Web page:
Sensing the animosity of the working class against middle-class prohibitionism, the middle-class prohibitionists tried persistently to win working-class support. In order to sway working-class men to prohibitionism and gain political support, new arguments against liquor were voiced. Many prohibitionists, including doctors such as Dr. Thomas Trotter, urged working-class men to refrain from drinking on the grounds that it was unhealthy and could be life-threatening. <40>

A second way in which the working class was encouraged to join the prohibitionist movement, was through the church. Whereas the earlier teetotal movement did not have direct support from the Church of England, during the prohibitionist movement the clergy began to get involved. Preachers claimed that there were two forms of life: pub life and church life. Many chapels supported local temperance societies. <41>  Parishoners of churches often took pledges to refrain from drinking. When they failed to do so, others expressed their disappointment. One devout church-goer, Harriet Tyrwitt-Drake, explained that she was 11 greatly grieved ... by the failing back into drinking of many who had taken the teetotal pledge." <42>  Soon, the church was so involved in the temperance movement that they began the Sunday School movement, which encouraged working-class children to attend church and learn the evils of drinking alcohol. Clergy members had their daughters sell soft-drinks to those in attendance. <43>

Regardless of their efforts, the middle-class prohibitionists did not gain support from the working class. After having passed the Licensing Act, the prohibitionists severely alienated working-class men. In a strong effort to recruit working-class supporters, the middle-class dominated political parties encouraged working-class men to join private clubs. <44>  Charles Graham had written in an article in June of 1877 entitled, "Beer and the Temperance Problem," that the key to improving drinking habits of the working class was to create a "better and pleasanter place of social meeting than a public pub by allowing him [the workingclass man] the right and privilege which the rich man enjoys at his club, -the right to drink alcoholic or other beverages, or not, as it suits him, and the privilege of social intercourse without being compelled to drink to excess solely for the benefit of the house." <45>

Graham also suggested that these clubs serve food and shelve books and periodicals for its working-class members to read. Mentioning the idea of 'family nights' at the clubs, Graham explained that Victorian values must be encouraged and enforced within these clubs. The alcoholic content of beer was a major concern of Graham's, so he invented a "conversation beer," which would intoxicate the workingclass men with the desire for rhetoric rather than drunkenness. <46>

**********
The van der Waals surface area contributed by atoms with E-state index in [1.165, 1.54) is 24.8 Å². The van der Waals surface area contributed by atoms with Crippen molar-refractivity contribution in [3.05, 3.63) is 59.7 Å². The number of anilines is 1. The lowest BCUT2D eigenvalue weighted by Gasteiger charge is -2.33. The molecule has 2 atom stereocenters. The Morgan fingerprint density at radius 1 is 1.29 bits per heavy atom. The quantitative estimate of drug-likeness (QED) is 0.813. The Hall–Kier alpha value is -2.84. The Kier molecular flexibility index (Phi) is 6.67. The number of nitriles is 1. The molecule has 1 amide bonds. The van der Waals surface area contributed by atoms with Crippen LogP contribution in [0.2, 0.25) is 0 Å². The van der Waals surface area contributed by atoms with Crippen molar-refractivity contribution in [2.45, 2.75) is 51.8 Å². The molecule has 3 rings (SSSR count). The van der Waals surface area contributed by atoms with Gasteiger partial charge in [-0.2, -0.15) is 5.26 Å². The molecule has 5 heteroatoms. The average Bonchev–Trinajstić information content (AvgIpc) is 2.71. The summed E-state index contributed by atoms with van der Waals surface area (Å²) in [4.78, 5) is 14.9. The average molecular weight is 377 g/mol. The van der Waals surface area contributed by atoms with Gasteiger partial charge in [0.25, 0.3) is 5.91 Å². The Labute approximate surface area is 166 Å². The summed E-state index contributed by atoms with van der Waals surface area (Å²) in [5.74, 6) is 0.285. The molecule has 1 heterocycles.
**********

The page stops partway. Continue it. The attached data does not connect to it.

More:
Once controlled by the social elite, by the 1880's, the maintenance of the London private clubs soon gave way to the political parties who encouraged working-class men to join. Men like William Hough claimed that "the object of the committee who had [Salford's Crescent Liberal] club was to take working men from the beer shops and provide them with healthy literature ... a healthy atmosphere." <47>  Private clubs like these purchased entertaining games such as billiards and chess sets to furnish and render their clubs more appealing. They were considered to be positive arenas for the support and enforcement of temperance for working-class men. As W. H. Bailey, a manufacturer and chief benefactor of Salford's Regent Liberal Club once said, "Both Liberal and Conservative clubs had done a great deal for the promotion of temperance. A man must have the opportunity for the use of his physical, mental, and social faculties, and must have some sort of social enjoyment. These clubs offered ... the opportunity of having that social intercourse without drinking ... and enjoying themselves in a rational way." <48>

Focusing on the Victorian ideals of the "true man," prohibitionists tried to persuade the working class to accept these ideals under the premise that the internalization of them would breed success. Many prohibitionists believed that the result of spending time in these clubs would be the improvement of the working-class man's habits. C. E. Crawley, a wealthy civil engineer and member of the Conservative Party, predicted that the clubs "would have a tendency to improve the moral [and] the social conditions of young men and would lead directly to improve the condition of the working man's home." <49>

Legal suasion had not been terribly successful for the Prohibitionists and soon they resorted back to moral persuasion to win over working-class support. They used not just external control, but encouraged the internalization of Victorian values so that the workingclass man would want to remain sober and be a social and financial success. At one point, John Milne explained to the members of his town's Cutgate Liberal Club that the maintenance of their club and the encouragement of their working-class members to save their money rather than spend it on drink would lead to greater self-respect and thereby improve society as a whole. <50>  The only problem with these clubs was that few working-class men could afford to join them. So, another of the prohibitionists' efforts to win over working-class support had failed.